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Home Industry News Sleep treatment ‘could be available on NHS’

Sleep treatment ‘could be available on NHS’

26th March 2008

A type of treatment to help sufferers of sleep apnoea may be made available on the NHS, the British Thoracic Society (BTS) has claimed.

Sleep apnoea is a disorder in which involves irregular breathing during sleep due to repeated collapse of the upper airway. This causes restricted breathing for periods of about ten seconds each time, during which the sufferer wakes briefly then resumes rest.

Because this can happen hundreds of times each night, it can lead to excessive sleepiness the next day and poor concentration.

But the National Institute for Health and Clinical Excellence (NICE) looks set to approve continuous positive airway pressure (CPAP) for those with moderate to severe cases of the condition.

CPAP works by delivering a flow of air through a face mask via a small pump, keeping the airway fully open and enabling the sleeper to rest properly.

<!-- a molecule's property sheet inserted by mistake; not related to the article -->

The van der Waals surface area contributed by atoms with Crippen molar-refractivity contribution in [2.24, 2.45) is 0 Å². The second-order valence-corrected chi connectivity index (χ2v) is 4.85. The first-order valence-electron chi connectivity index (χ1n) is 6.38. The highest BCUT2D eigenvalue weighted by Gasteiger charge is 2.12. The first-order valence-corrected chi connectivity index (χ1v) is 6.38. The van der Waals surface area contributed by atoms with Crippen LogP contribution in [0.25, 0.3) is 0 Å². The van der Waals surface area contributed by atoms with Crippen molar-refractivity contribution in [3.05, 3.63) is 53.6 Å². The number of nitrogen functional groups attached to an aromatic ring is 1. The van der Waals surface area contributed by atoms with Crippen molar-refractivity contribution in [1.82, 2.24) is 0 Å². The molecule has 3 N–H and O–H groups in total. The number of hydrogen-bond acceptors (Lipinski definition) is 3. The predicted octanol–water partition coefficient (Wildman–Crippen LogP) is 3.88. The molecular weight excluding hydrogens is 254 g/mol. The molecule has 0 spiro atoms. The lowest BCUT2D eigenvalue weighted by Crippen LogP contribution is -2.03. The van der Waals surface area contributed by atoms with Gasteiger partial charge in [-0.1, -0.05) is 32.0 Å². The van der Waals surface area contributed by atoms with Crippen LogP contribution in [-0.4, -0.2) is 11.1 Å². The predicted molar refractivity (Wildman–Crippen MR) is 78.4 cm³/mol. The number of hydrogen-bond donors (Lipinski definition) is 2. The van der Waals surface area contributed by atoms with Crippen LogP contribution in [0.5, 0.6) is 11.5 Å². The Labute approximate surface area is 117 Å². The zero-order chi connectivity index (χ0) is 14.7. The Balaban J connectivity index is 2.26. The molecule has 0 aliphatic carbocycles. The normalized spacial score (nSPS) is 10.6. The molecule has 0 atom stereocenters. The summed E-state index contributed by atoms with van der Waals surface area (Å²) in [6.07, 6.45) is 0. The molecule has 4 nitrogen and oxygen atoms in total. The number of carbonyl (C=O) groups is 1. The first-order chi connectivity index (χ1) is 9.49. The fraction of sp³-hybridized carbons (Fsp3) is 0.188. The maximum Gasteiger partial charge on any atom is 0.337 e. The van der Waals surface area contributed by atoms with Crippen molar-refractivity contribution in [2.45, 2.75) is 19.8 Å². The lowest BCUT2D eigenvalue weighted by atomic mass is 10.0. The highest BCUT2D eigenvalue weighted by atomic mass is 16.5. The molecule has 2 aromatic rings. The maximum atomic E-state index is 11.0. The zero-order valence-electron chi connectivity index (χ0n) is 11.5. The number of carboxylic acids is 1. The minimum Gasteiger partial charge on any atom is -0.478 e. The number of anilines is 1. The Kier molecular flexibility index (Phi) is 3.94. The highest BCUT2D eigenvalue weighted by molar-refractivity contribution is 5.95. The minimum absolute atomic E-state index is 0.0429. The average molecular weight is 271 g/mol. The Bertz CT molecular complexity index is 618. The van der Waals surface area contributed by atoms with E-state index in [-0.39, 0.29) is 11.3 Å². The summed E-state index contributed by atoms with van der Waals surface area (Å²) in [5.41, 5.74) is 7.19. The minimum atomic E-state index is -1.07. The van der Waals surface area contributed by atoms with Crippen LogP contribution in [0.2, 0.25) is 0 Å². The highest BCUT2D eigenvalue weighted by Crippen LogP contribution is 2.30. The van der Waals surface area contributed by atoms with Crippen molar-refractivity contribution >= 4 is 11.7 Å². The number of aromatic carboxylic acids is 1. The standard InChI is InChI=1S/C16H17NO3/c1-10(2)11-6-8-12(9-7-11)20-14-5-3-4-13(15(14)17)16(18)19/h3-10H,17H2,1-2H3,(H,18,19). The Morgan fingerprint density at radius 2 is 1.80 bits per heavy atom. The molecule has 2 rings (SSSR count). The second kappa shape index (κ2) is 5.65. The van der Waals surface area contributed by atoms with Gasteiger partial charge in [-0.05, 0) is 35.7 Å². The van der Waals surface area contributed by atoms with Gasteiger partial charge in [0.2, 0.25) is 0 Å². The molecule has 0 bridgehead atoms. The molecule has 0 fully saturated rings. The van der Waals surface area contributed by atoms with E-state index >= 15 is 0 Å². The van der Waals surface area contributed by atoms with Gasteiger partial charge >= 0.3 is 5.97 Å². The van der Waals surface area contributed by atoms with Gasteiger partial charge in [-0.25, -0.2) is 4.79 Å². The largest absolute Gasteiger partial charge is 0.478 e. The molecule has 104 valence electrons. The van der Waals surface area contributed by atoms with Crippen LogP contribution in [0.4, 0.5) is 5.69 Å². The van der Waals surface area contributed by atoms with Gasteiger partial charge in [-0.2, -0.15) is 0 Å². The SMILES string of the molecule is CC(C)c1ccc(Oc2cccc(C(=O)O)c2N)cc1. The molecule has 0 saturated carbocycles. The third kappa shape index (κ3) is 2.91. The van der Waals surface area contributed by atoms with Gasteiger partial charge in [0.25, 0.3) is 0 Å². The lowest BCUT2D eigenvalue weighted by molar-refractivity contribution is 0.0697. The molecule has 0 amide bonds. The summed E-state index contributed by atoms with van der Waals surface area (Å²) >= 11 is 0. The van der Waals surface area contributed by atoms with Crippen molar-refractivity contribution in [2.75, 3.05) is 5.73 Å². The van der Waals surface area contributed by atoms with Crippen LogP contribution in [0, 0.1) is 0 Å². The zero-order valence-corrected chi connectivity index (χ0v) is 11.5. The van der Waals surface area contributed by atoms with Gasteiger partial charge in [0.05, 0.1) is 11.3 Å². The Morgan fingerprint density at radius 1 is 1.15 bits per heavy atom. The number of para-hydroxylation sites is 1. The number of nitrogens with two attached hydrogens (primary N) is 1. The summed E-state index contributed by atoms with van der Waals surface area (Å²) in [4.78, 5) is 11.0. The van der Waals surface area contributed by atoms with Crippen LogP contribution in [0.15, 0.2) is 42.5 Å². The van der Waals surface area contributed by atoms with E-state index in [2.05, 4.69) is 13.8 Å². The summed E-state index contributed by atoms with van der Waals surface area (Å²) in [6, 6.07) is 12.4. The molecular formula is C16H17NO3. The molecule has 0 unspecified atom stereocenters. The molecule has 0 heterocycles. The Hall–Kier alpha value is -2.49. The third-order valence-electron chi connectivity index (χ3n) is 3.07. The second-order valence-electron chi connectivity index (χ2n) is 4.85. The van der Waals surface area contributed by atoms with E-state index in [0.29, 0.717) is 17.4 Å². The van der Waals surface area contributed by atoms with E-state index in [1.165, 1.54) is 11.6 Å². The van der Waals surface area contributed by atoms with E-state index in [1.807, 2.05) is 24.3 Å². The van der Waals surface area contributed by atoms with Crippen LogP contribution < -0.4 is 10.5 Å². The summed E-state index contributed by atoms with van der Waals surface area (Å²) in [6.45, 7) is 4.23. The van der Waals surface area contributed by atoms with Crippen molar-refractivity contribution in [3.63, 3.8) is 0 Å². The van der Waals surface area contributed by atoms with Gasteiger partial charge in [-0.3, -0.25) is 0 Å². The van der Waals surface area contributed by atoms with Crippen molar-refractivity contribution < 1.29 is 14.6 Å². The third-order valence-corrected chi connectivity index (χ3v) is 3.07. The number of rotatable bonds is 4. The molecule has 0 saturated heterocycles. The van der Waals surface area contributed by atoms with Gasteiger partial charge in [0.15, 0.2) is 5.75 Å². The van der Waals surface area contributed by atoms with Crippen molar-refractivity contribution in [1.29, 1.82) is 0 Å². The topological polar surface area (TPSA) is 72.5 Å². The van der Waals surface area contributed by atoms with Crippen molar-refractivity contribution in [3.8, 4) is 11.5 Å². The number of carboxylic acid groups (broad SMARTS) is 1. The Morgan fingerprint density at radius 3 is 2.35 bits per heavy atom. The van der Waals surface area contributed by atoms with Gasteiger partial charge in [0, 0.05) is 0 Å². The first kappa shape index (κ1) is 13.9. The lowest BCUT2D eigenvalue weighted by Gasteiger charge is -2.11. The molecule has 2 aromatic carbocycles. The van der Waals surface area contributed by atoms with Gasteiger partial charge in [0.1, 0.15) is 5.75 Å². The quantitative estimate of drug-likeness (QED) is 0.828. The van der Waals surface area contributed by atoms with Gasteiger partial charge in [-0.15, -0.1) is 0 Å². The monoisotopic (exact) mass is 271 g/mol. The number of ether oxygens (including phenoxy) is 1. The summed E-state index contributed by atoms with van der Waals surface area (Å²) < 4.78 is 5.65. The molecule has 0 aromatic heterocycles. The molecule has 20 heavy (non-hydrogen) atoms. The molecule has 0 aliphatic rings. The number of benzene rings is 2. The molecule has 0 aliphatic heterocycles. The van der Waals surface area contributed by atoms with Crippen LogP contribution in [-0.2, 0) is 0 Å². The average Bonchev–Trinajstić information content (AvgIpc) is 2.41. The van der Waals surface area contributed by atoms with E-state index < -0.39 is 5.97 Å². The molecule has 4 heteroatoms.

According to BTS, this type of treatment, which has been proven to increase alertness during the day and reduce other related symptoms, has been recommended by NICE for availability through the NHS.

“Previously only half of those diagnosed with the condition in the UK have been able to access clinically proven treatment for the condition,” said Professor John Gibson, chair of the sleep apnoea group at BTS. “This is excellent news.”

The NHS defines the severity of sleep apnoea depending on the number of times the restricted breathing occurs in one hour. From five to 14 is “mild”, while “moderate” is determined as between 15 and 30.

Severe sufferers experience more than 30 events in an hour.

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